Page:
How Monstrous Consumer Credit Growth Is Impacting Banks and Turkish Bonds 1

Turkey’s economy has bounced back from a contraction in Q3 2016 to grow at 5% in Q1 2017. It is expected to have grown even quicker in the second quarter. A rise in credit has been primarily responsible for the bounce-back.

According to Al-Monitor, Turkish banks’ profits reached 25 billion liras ($7 billion) in the first half of 2017. This was equal to their entire aggregate profits in 2016.

As we have seen in the previous article of this series, the rise in bank profits was fuelled by government policies and encouragement to lend. One of the measures adopted for it was providing treasury-backed loans via the Credit Guarantee Fund (CGF).

Defending banks

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The CGF has issued loans amounting to 207 billion liras ($59 billion) to 313,000 customers according to Huseyin Aydin, the president of the Turkish Banks Union. The legal limit of the CGF is 250 billion lira.

According to an article written by Mustafa Sonmez and published by Al-Monitor, Aydin has expressed that “We used the legal limits to the full. We put all the money we had into loans, to the last penny,” referring to the effort by banks to support government policies.

On the criticism by President Recep Tayyip Erdoğan regarding banks’ profits, he said, “Judging by the profits at the Istanbul stock exchange, in the industry or other companies, the profits of the banking system are at a reasonable level.”

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Impact on bonds

The lending spree that the banks have been on has certainly supported the real sector. However, schemes like the CGF which are guaranteed by the government, and loan growth in particular, has put the banks at risk.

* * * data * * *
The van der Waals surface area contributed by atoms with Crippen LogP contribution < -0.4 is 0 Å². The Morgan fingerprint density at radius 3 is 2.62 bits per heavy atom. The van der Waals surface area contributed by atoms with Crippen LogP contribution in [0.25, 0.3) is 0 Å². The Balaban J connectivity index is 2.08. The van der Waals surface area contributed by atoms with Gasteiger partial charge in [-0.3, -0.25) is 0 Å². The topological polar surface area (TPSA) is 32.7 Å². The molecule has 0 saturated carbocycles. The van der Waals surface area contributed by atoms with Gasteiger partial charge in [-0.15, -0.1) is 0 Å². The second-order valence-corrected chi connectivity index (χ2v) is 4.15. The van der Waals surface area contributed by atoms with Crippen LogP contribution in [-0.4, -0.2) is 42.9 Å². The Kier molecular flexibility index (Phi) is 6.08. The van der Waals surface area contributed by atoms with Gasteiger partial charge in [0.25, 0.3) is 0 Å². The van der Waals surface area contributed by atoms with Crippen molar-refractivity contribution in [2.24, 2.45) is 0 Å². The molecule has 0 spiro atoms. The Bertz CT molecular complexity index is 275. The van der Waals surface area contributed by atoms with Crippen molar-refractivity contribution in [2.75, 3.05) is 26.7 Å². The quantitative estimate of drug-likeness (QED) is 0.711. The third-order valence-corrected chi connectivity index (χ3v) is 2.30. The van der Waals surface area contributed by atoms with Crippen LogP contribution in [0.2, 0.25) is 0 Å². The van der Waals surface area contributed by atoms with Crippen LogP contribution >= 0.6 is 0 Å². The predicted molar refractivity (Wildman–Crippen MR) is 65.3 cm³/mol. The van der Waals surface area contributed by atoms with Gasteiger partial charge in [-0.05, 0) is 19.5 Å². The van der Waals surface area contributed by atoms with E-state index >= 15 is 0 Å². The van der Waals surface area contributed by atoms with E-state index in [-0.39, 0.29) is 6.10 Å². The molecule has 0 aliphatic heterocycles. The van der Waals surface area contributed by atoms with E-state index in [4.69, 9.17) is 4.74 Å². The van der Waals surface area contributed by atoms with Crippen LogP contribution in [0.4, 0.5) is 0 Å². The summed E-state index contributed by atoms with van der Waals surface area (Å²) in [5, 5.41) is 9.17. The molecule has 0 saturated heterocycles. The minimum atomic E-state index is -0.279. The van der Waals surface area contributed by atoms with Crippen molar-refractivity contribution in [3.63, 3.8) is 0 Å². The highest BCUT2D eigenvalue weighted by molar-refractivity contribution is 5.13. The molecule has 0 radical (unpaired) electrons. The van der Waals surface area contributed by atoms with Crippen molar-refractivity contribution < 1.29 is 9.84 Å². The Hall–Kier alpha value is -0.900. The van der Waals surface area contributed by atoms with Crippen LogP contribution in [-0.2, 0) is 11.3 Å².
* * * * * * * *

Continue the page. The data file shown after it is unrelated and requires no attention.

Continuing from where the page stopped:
The graph above shows the rise in non-performing loans. The government has pledged to absorb 7% of possible defaults on the new loans made under the CGF, thus negatively impacting credit quality. Though banks have continued lending, they’re not sure about the use it is being put to.

Further, it has put pressure on government finances, which is reflecting in government bonds.

The graph above shows that since early June, yield on the 10-year government bond has risen by 50 basis points.

Given that the CGF is nearing its legal limit and some tax incentives are close to ending, further pressure can be expected on Turkish bonds if the legal limits of the facility are not increased or the government does not announce more measures.

A somber view on the economic future of the country in general and on credit quality of loans and overall bank profitability could put upward pressure on yields.

The CGF could also have an impact on equities apart from Turkish bonds. Let’s assess this in the next article.

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